The next section immediately following the one above sounds like this:
Four words are spoken in this 2nd clip.
Finally you can hear the whole sentence:
The rest of the sentence (i.e. the section after the first two snippets) is quite easy to grasp. Let's see if you can decode the beginning.
Thanks to John Maidment, who provided the sound clip.
Solution (in a very moderately narrow transcription): [ðɛwɒz̥təvbiːnəmiːtɪŋðɪsjɪətuː]
This comment has been removed by the author.ReplyDelete
"There must have been a meeting THIS year, TOO."Delete
"There was to have been a meeting _this_ year, too."ReplyDelete
That's what I hear, too.Delete
[ðɛː] /mᴧstəv biːn ə miːtɪŋ `ðɪs jɪə `tuː/ReplyDelete
The first wurd represents hi'ly confident ghesswurk.
"hi'ly confident ghesswurk" - I like the way you phrase this.ReplyDelete
Thanks to everyone for lending me your ears!ReplyDelete
What I actually said was "There was to have been a meeting this year too".ReplyDelete
The beginning, I reckon, should be sthg like:
I can't remember where these files were used. If you could let me know, I can send you the original or post a link to it.
Here's the link: http://blogjam.name/meeting.mp3. I used the last version in the series.Delete
I think it was rather comic that a phonetician shd sayReplyDelete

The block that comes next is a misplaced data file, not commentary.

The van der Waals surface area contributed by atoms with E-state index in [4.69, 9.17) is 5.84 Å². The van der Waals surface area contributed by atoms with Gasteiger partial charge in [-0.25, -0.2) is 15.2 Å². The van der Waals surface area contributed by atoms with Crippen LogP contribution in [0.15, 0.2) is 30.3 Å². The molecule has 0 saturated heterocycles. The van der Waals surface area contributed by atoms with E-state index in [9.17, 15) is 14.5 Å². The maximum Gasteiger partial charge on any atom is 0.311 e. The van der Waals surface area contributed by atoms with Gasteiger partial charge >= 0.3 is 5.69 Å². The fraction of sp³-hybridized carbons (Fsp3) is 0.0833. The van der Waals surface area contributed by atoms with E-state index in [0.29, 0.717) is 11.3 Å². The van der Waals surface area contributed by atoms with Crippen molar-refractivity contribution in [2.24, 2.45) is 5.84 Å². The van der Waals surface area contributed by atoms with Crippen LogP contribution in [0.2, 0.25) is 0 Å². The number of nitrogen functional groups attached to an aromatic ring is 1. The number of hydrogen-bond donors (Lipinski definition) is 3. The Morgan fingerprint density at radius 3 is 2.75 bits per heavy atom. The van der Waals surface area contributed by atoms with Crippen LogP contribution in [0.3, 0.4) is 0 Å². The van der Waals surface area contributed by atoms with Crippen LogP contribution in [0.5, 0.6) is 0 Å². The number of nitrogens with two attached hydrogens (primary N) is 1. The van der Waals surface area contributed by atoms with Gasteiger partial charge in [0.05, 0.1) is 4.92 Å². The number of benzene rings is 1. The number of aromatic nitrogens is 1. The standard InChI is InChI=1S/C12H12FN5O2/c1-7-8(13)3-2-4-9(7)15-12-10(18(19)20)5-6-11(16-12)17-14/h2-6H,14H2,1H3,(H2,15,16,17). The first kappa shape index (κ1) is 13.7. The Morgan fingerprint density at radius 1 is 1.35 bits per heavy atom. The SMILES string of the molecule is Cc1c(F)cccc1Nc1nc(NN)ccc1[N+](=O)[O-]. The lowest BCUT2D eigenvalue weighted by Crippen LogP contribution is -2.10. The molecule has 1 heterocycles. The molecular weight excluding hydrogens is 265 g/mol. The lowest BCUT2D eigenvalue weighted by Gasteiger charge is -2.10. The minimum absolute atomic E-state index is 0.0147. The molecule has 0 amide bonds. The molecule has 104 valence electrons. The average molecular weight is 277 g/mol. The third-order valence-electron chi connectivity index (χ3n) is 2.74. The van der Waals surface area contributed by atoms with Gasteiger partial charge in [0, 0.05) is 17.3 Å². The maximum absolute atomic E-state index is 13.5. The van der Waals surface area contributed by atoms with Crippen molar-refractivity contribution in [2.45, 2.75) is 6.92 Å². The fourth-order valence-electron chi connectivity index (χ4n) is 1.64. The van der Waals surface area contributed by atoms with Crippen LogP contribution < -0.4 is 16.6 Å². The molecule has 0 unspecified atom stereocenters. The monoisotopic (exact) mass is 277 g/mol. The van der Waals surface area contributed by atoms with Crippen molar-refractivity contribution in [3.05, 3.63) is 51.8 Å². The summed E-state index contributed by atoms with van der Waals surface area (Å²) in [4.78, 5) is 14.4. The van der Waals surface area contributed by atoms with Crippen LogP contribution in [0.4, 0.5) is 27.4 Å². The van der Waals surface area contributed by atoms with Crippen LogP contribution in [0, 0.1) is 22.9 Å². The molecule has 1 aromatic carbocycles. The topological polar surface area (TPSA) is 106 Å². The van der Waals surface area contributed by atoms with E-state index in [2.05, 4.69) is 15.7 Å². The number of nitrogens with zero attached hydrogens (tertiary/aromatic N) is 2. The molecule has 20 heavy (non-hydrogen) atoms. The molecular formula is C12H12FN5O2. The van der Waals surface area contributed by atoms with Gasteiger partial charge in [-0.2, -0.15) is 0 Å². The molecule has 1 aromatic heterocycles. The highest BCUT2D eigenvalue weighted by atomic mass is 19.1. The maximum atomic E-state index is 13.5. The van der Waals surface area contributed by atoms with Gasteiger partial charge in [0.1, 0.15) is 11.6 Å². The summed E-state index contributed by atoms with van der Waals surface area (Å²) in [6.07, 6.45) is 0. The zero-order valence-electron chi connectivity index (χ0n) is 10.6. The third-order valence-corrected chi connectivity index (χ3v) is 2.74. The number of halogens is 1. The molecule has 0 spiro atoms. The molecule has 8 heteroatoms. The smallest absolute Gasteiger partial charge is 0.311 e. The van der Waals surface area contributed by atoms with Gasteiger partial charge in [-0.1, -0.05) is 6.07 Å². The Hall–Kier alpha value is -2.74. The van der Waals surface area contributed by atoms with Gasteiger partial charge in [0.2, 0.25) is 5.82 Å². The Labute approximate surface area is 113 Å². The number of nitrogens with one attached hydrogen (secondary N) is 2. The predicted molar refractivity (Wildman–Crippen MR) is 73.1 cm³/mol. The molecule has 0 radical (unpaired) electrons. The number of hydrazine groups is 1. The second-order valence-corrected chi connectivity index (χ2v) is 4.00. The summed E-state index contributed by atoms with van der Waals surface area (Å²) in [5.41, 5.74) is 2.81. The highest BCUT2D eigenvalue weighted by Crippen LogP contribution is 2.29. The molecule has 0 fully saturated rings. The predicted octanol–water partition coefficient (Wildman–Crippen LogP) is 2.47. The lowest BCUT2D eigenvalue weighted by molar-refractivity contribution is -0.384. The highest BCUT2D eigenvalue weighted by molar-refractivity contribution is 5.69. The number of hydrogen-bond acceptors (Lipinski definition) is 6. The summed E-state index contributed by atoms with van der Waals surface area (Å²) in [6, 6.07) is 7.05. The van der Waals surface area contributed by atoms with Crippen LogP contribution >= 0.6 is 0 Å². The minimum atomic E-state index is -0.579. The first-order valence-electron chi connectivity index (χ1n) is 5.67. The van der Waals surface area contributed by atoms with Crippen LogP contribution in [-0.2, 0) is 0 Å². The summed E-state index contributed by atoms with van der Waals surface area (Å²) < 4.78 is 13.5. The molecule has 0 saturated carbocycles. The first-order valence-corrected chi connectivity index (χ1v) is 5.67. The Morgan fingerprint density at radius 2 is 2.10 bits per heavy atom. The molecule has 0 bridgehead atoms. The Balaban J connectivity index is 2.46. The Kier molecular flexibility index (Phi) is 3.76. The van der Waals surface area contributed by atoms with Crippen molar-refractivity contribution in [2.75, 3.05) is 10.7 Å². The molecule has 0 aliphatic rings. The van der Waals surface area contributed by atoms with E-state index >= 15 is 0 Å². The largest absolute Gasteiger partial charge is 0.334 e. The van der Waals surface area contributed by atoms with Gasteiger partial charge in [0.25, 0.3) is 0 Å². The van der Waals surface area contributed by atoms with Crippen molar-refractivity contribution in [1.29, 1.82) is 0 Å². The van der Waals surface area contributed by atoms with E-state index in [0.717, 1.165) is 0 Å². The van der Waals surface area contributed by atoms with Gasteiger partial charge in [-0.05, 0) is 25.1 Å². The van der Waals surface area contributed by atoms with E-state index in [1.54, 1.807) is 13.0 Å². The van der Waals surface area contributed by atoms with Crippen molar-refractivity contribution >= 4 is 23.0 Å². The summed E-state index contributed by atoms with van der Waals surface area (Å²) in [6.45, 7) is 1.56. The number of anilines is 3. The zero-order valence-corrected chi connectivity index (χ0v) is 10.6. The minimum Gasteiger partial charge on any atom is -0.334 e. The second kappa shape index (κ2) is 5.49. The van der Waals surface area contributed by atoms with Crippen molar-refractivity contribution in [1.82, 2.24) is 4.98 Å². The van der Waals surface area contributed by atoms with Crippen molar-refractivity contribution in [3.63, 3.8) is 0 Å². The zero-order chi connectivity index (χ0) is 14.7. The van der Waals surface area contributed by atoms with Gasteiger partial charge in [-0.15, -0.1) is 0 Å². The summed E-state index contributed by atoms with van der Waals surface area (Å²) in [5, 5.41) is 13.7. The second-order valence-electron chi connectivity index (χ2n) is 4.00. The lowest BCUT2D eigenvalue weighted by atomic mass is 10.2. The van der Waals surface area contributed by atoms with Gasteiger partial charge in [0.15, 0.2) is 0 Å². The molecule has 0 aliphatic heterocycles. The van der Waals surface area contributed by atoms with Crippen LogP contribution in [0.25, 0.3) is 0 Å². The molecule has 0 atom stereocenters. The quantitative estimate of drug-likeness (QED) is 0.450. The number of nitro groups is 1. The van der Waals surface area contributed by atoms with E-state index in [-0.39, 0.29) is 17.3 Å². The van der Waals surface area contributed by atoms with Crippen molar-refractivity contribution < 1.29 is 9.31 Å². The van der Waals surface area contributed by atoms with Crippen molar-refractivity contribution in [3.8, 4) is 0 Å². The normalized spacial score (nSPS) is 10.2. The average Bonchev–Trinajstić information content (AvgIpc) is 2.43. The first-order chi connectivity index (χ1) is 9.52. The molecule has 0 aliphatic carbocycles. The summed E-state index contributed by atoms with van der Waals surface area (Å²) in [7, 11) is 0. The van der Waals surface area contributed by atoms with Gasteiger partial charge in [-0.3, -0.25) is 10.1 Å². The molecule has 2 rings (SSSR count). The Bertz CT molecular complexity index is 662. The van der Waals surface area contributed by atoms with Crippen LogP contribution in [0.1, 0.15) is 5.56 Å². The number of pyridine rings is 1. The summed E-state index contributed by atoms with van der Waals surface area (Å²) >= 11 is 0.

"What I actually said was "There was to have been a meeting this year too".
That's what I'd call "comic nomic" ie surely he shdve sed
"What I actually said was/ðəwəztwəvbiːn.../or rather /ðəwəztəvbiːn.../ ie with the very common
wynn-dropt extra-weak weakform of the "to" of "to have" reduced to simply /t/
I write it "to've" in my blogs passim coz that's about the way I say it frequently as tons of other folks do
including John, whatever he may've aspired to say here, judging from its complete audible absence from his clip
Given the disagreement about what the sentence was, I think what I wrote makes perfect sense. Maybe I should have unpacked "said" into "aimed to convey".
As to the presence or absence of [w]: what's a couple of ms between friends. It's entirely possible that I uttered neither [twəv] nor [təv], but sthɡ closer to [tʊv].